Revenue from Russian fertilizer exports will increase by 70% in 2022 as prices jump

Russia’s revenue from fertilizer exports rose last year despite lower sales volumes, as crop nutrient prices rose sharply after its invasion of Ukraine.

In the first ten months of 2022, Russian fertilizer exports jumped 70 percent to $16.7 billion compared to the same period in 2021, according to United Nations data.

Import statistics from Moscow’s trading partners show that, in terms of volume, the foreign sales of the world’s largest fertilizer exporter fell only 10 percent from the same period a year earlier, according to an analysis by the United Nations Food and Agriculture Organization.

This comes despite analysts’ predictions of a collapse in shipments when the war broke out in February.

Food and fertilizer exports from Russia are exempt from Western sanctions in order to support food security, especially for poor countries. Moscow is increasing its exports to countries such as India, Turkey and Vietnam.

Obviously, countries like India have been the biggest beneficiaries [in terms of fertiliser imports]said Josef Schmidhuber of the Food and Agriculture Organization.

Russian and EU officials were concerned that some buyers and their banks and insurance companies were punishing themselves and avoiding buying products from Russia.

The European Union last month clarified exemptions from sanctions on Russian agricultural and fertilizer exports after allegations among EU member states that shipments were sometimes disrupted due to fears of possible involvement of sanctioned Russian companies or individuals.

The European Union introduced new waivers allowing EU member states to unfreeze funds of sanctioned individuals who were involved in Russia’s fertilizer and agricultural sectors.

Global fertilizer prices began to rise even before the war as Russia cut back on supplies of natural gas, the main feedstock for nitrogen fertilizer. Prices of potash, another important fertilizer, jumped after Western governments slapped sanctions on Belarus, a major producer of the crop nutrient, after Minsk cracked down on anti-government protests.

The sharp rise in gas prices after the Russian invasion led to the closure of factories in Europe, which led to a rise in the price of nitrogen fertilizers, which are essential for production and the quality of food production.

However, Russia is unlikely to continue to benefit from higher prices this year. Recent drops in gas prices in Europe thanks to warmer-than-usual weather have pushed down fertilizer prices, with producers in the region ramping up production.

Line chart of the CRU Fertilizer Price Index (January 2006 = 100) showing the decline in international fertilizer prices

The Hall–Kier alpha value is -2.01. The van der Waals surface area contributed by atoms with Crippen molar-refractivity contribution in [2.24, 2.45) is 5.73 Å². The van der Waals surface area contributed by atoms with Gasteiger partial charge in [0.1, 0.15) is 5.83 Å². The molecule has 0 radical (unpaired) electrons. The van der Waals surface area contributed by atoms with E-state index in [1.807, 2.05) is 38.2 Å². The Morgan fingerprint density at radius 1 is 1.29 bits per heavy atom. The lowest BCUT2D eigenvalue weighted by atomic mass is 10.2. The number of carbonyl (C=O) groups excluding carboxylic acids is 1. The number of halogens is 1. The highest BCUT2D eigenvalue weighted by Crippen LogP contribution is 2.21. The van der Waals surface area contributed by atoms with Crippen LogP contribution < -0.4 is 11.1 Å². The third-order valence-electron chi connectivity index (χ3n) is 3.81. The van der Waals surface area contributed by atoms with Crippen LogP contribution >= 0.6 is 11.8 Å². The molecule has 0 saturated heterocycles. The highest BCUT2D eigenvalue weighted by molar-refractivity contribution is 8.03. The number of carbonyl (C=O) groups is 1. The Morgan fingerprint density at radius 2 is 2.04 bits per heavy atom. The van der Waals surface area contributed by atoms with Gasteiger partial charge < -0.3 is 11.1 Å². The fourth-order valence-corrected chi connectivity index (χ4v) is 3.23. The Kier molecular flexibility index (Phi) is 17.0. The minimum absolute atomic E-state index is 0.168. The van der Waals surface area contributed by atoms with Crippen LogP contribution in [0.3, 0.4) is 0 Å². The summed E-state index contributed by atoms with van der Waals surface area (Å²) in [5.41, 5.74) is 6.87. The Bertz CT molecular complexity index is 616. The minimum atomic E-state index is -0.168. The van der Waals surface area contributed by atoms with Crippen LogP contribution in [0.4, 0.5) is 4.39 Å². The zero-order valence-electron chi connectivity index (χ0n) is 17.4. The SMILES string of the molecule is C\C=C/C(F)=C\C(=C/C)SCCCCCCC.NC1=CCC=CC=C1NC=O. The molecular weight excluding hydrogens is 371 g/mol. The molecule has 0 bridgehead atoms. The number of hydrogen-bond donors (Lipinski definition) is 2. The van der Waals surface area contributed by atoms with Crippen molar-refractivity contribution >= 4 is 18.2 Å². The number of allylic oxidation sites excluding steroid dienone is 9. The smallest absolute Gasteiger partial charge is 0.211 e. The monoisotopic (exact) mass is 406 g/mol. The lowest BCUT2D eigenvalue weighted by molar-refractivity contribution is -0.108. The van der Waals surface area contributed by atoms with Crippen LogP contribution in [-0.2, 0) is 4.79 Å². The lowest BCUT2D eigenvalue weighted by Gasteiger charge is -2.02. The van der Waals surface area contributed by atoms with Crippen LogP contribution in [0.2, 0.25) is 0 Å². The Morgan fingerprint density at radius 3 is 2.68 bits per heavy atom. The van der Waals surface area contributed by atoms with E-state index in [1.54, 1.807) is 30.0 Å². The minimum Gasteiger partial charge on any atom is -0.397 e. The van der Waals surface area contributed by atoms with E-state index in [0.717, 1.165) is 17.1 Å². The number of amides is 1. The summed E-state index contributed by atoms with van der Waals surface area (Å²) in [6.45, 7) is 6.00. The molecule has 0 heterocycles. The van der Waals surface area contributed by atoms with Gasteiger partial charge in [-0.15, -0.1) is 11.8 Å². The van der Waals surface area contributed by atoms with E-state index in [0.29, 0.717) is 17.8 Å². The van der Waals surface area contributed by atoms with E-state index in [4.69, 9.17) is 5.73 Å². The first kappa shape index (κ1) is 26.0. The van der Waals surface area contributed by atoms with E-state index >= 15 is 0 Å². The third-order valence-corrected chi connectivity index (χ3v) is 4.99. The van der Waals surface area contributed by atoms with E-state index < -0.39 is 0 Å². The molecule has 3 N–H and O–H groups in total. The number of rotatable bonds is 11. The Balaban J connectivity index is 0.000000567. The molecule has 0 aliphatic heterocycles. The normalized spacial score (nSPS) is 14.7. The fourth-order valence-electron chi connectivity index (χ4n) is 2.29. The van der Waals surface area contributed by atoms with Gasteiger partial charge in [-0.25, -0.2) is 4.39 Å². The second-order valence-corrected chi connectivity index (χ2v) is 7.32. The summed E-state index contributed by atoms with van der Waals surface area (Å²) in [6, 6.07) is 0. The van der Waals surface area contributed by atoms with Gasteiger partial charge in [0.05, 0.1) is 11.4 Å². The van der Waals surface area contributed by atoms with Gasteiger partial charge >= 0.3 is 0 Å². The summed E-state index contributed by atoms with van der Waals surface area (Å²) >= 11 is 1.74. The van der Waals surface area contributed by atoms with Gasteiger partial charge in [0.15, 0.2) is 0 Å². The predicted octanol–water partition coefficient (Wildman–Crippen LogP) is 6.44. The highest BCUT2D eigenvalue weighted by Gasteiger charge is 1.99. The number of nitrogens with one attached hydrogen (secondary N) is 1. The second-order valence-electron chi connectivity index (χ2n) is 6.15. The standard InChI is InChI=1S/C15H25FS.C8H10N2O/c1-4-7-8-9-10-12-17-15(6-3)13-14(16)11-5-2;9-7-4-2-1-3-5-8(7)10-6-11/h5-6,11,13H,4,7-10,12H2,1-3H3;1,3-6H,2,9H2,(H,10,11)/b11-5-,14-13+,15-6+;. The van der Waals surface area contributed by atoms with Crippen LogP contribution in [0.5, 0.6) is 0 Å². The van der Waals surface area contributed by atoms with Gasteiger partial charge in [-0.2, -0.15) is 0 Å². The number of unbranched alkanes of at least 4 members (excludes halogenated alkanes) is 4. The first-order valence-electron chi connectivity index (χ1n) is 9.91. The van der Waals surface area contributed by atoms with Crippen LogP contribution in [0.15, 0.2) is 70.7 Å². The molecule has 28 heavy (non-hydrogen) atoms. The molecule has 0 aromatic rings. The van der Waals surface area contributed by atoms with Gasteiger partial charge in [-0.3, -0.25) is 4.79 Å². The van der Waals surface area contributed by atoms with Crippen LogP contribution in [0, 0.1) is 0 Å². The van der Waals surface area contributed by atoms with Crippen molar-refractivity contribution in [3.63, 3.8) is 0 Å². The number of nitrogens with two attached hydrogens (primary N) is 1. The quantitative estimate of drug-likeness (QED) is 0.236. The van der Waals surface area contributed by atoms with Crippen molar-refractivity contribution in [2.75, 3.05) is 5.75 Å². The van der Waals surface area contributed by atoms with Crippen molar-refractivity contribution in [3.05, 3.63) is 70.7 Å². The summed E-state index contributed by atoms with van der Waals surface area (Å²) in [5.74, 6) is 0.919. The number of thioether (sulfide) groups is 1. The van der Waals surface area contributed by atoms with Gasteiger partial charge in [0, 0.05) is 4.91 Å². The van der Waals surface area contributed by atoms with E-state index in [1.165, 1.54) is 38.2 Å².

“This means that imports from EU countries will drop significantly which is good news for farmers around the world,” Schmidhuber said.

European gas prices are now down to levels not seen since before Russia’s invasion of Ukraine.

“European production is profitable and producers are continuing to produce fertilizer,” said Chris Lawson, head of fertilizers at consultancy CRU. He added, “Global nitrogen supplies are abundant, and we expect a continued decline in phosphate and potash prices.”

Line chart of monthly shipments (million tons) showing recovery in Russian grain shipment volumes

Grain shipments have also returned to pre-war levels. The volume of grain, including wheat and corn, shipped during the last three months of 2022 was up 21 percent from the same period a year earlier, according to data from ship-tracking firm Sea/.

One commodity that has not seen a rebound in exports is ammonia, a feedstock for nitrogen fertilizers, due to the closure of a pipeline running through Ukraine. Russia accounts for about 12 percent of the global ammonia export market, and FAO data shows that Russian exports of the chemical, which is also used in industries such as plastics and textiles, fell 76 percent by volume in the first nine months of the year. 2022 compared to the same period in the previous year.

The UN-brokered Black Sea grain agreement between Moscow and Kiev and renewed in November included a pledge to resume Russian exports of ammonia by reopening the pipeline. Analysts said Russian fertilizer companies and investors, including Russian billionaire Dmitry Mazepin, who has been hit by the sanctions, are calling for shipments to resume even though the recent drop in international nitrogen fertilizer prices is dampening the urgency of the matter.

Additional reporting by Andy Pounds in Brussels

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